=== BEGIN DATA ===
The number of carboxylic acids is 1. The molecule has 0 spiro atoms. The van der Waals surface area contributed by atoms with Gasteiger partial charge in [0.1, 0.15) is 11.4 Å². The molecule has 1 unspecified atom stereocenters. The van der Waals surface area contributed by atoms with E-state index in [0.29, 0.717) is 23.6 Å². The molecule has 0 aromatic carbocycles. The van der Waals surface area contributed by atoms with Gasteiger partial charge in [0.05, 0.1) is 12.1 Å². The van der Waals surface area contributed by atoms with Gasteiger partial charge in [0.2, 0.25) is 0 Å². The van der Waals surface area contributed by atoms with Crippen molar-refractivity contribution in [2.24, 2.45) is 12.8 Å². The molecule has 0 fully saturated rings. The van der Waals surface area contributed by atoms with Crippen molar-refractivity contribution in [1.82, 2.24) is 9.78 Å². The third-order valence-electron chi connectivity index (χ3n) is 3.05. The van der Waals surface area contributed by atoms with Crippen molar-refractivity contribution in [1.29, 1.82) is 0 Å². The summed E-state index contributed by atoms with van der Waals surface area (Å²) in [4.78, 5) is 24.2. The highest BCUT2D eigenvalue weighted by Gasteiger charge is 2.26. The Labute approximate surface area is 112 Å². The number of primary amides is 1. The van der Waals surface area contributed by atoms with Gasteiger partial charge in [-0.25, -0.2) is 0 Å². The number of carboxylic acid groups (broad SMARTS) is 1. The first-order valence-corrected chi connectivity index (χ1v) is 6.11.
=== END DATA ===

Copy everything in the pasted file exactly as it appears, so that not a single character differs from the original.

The number of carboxylic acids is 1. The molecule has 0 spiro atoms. The van der Waals surface area contributed by atoms with Gasteiger partial charge in [0.1, 0.15) is 11.4 Å². The molecule has 1 unspecified atom stereocenters. The van der Waals surface area contributed by atoms with E-state index in [0.29, 0.717) is 23.6 Å². The molecule has 0 aromatic carbocycles. The van der Waals surface area contributed by atoms with Gasteiger partial charge in [0.05, 0.1) is 12.1 Å². The van der Waals surface area contributed by atoms with Gasteiger partial charge in [0.2, 0.25) is 0 Å². The van der Waals surface area contributed by atoms with Crippen molar-refractivity contribution in [2.24, 2.45) is 12.8 Å². The molecule has 0 fully saturated rings. The van der Waals surface area contributed by atoms with Crippen molar-refractivity contribution in [1.82, 2.24) is 9.78 Å². The third-order valence-electron chi connectivity index (χ3n) is 3.05. The van der Waals surface area contributed by atoms with Crippen molar-refractivity contribution in [1.29, 1.82) is 0 Å². The summed E-state index contributed by atoms with van der Waals surface area (Å²) in [4.78, 5) is 24.2. The highest BCUT2D eigenvalue weighted by Gasteiger charge is 2.26. The Labute approximate surface area is 112 Å². The number of primary amides is 1. The van der Waals surface area contributed by atoms with Gasteiger partial charge in [-0.25, -0.2) is 0 Å². The number of carboxylic acid groups (broad SMARTS) is 1. The first-order valence-corrected chi connectivity index (χ1v) is 6.11.